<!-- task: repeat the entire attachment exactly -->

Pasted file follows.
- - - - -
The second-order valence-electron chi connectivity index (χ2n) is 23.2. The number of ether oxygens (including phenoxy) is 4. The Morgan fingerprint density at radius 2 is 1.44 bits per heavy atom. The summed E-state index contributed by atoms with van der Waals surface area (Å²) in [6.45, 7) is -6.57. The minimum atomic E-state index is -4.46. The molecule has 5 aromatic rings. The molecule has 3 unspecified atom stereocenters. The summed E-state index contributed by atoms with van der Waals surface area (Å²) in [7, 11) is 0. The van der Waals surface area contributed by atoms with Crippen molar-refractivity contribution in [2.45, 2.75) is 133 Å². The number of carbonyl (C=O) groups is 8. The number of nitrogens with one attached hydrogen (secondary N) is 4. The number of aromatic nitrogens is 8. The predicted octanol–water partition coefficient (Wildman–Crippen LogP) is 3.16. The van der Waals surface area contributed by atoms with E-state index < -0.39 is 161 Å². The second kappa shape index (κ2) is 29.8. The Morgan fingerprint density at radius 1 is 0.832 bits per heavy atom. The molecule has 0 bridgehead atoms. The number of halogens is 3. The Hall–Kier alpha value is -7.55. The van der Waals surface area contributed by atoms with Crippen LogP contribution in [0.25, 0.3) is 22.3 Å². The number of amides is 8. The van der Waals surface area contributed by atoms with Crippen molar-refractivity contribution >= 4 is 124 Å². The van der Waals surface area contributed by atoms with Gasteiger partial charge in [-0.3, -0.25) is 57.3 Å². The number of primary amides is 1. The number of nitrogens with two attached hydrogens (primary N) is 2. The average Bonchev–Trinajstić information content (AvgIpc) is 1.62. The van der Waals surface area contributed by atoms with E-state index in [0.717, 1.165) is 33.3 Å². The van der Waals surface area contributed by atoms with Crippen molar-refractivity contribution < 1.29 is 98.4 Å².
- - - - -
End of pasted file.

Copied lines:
The second-order valence-electron chi connectivity index (χ2n) is 23.2. The number of ether oxygens (including phenoxy) is 4. The Morgan fingerprint density at radius 2 is 1.44 bits per heavy atom. The summed E-state index contributed by atoms with van der Waals surface area (Å²) in [6.45, 7) is -6.57. The minimum atomic E-state index is -4.46. The molecule has 5 aromatic rings. The molecule has 3 unspecified atom stereocenters. The summed E-state index contributed by atoms with van der Waals surface area (Å²) in [7, 11) is 0. The van der Waals surface area contributed by atoms with Crippen molar-refractivity contribution in [2.45, 2.75) is 133 Å². The number of carbonyl (C=O) groups is 8. The number of nitrogens with one attached hydrogen (secondary N) is 4. The number of aromatic nitrogens is 8. The predicted octanol–water partition coefficient (Wildman–Crippen LogP) is 3.16. The van der Waals surface area contributed by atoms with E-state index < -0.39 is 161 Å². The second kappa shape index (κ2) is 29.8. The Morgan fingerprint density at radius 1 is 0.832 bits per heavy atom. The molecule has 0 bridgehead atoms. The number of halogens is 3. The Hall–Kier alpha value is -7.55. The van der Waals surface area contributed by atoms with Crippen LogP contribution in [0.25, 0.3) is 22.3 Å². The number of amides is 8. The van der Waals surface area contributed by atoms with Crippen molar-refractivity contribution >= 4 is 124 Å². The van der Waals surface area contributed by atoms with Gasteiger partial charge in [-0.3, -0.25) is 57.3 Å². The number of primary amides is 1. The number of nitrogens with two attached hydrogens (primary N) is 2. The average Bonchev–Trinajstić information content (AvgIpc) is 1.62. The van der Waals surface area contributed by atoms with E-state index in [0.717, 1.165) is 33.3 Å². The van der Waals surface area contributed by atoms with Crippen molar-refractivity contribution < 1.29 is 98.4 Å².